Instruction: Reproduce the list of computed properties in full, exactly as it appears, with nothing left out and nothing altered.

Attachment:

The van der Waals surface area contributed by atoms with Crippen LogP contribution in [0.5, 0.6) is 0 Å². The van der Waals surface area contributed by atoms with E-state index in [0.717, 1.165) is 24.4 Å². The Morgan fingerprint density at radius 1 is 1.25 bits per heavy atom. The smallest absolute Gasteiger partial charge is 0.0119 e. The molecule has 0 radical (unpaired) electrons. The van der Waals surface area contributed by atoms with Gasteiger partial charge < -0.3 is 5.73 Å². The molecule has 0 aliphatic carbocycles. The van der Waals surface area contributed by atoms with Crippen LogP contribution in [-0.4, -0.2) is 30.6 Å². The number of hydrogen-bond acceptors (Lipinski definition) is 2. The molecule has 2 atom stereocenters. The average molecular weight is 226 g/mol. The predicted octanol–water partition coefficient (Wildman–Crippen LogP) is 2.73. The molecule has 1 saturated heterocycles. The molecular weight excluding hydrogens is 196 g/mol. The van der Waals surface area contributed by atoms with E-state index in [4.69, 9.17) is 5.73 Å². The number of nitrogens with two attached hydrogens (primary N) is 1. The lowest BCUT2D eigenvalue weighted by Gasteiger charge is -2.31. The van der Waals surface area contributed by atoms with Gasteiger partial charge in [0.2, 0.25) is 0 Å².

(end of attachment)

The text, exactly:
The van der Waals surface area contributed by atoms with Crippen LogP contribution in [0.5, 0.6) is 0 Å². The van der Waals surface area contributed by atoms with E-state index in [0.717, 1.165) is 24.4 Å². The Morgan fingerprint density at radius 1 is 1.25 bits per heavy atom. The smallest absolute Gasteiger partial charge is 0.0119 e. The molecule has 0 radical (unpaired) electrons. The van der Waals surface area contributed by atoms with Gasteiger partial charge < -0.3 is 5.73 Å². The molecule has 0 aliphatic carbocycles. The van der Waals surface area contributed by atoms with Crippen LogP contribution in [-0.4, -0.2) is 30.6 Å². The number of hydrogen-bond acceptors (Lipinski definition) is 2. The molecule has 2 atom stereocenters. The average molecular weight is 226 g/mol. The predicted octanol–water partition coefficient (Wildman–Crippen LogP) is 2.73. The molecule has 1 saturated heterocycles. The molecular weight excluding hydrogens is 196 g/mol. The van der Waals surface area contributed by atoms with E-state index in [4.69, 9.17) is 5.73 Å². The number of nitrogens with two attached hydrogens (primary N) is 1. The lowest BCUT2D eigenvalue weighted by Gasteiger charge is -2.31. The van der Waals surface area contributed by atoms with Gasteiger partial charge in [0.2, 0.25) is 0 Å².